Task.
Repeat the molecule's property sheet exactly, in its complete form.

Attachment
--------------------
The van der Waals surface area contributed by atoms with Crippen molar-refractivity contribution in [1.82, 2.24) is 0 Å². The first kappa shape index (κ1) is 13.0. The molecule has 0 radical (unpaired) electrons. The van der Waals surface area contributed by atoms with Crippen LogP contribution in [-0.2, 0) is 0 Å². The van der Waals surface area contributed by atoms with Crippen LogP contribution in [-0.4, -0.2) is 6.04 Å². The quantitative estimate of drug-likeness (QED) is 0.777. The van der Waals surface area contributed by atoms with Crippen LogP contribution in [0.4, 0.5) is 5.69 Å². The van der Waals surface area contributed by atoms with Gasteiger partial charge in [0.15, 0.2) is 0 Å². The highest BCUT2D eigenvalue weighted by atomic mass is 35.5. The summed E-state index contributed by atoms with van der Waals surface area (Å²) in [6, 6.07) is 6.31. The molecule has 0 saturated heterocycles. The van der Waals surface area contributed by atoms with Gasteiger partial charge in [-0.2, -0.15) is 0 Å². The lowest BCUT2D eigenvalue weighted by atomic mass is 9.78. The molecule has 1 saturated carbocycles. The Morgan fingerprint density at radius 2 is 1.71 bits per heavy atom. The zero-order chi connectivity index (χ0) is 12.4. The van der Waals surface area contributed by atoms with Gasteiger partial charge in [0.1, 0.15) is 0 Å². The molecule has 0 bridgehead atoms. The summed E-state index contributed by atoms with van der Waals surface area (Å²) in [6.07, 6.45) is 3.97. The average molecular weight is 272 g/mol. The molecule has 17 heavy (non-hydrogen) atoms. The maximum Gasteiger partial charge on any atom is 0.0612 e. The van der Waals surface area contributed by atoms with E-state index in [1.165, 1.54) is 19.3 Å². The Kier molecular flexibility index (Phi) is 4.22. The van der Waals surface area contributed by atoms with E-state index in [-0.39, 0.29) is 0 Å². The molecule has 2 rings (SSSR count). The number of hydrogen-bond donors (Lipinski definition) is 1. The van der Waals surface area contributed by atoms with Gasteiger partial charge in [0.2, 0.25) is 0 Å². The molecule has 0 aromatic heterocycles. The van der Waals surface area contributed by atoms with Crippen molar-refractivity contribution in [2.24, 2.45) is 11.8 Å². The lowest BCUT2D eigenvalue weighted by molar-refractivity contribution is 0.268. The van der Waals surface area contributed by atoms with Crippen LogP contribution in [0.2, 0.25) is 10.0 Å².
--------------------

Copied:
The van der Waals surface area contributed by atoms with Crippen molar-refractivity contribution in [1.82, 2.24) is 0 Å². The first kappa shape index (κ1) is 13.0. The molecule has 0 radical (unpaired) electrons. The van der Waals surface area contributed by atoms with Crippen LogP contribution in [-0.2, 0) is 0 Å². The van der Waals surface area contributed by atoms with Crippen LogP contribution in [-0.4, -0.2) is 6.04 Å². The quantitative estimate of drug-likeness (QED) is 0.777. The van der Waals surface area contributed by atoms with Crippen LogP contribution in [0.4, 0.5) is 5.69 Å². The van der Waals surface area contributed by atoms with Gasteiger partial charge in [0.15, 0.2) is 0 Å². The highest BCUT2D eigenvalue weighted by atomic mass is 35.5. The summed E-state index contributed by atoms with van der Waals surface area (Å²) in [6, 6.07) is 6.31. The molecule has 0 saturated heterocycles. The van der Waals surface area contributed by atoms with Gasteiger partial charge in [-0.2, -0.15) is 0 Å². The lowest BCUT2D eigenvalue weighted by atomic mass is 9.78. The molecule has 1 saturated carbocycles. The Morgan fingerprint density at radius 2 is 1.71 bits per heavy atom. The zero-order chi connectivity index (χ0) is 12.4. The van der Waals surface area contributed by atoms with Gasteiger partial charge in [0.1, 0.15) is 0 Å². The molecule has 0 bridgehead atoms. The summed E-state index contributed by atoms with van der Waals surface area (Å²) in [6.07, 6.45) is 3.97. The average molecular weight is 272 g/mol. The molecule has 17 heavy (non-hydrogen) atoms. The maximum Gasteiger partial charge on any atom is 0.0612 e. The van der Waals surface area contributed by atoms with E-state index in [1.165, 1.54) is 19.3 Å². The Kier molecular flexibility index (Phi) is 4.22. The van der Waals surface area contributed by atoms with E-state index in [-0.39, 0.29) is 0 Å². The molecule has 2 rings (SSSR count). The number of hydrogen-bond donors (Lipinski definition) is 1. The van der Waals surface area contributed by atoms with Gasteiger partial charge in [0.2, 0.25) is 0 Å². The molecule has 0 aromatic heterocycles. The van der Waals surface area contributed by atoms with Crippen molar-refractivity contribution in [2.24, 2.45) is 11.8 Å². The lowest BCUT2D eigenvalue weighted by molar-refractivity contribution is 0.268. The van der Waals surface area contributed by atoms with Crippen LogP contribution in [0.2, 0.25) is 10.0 Å².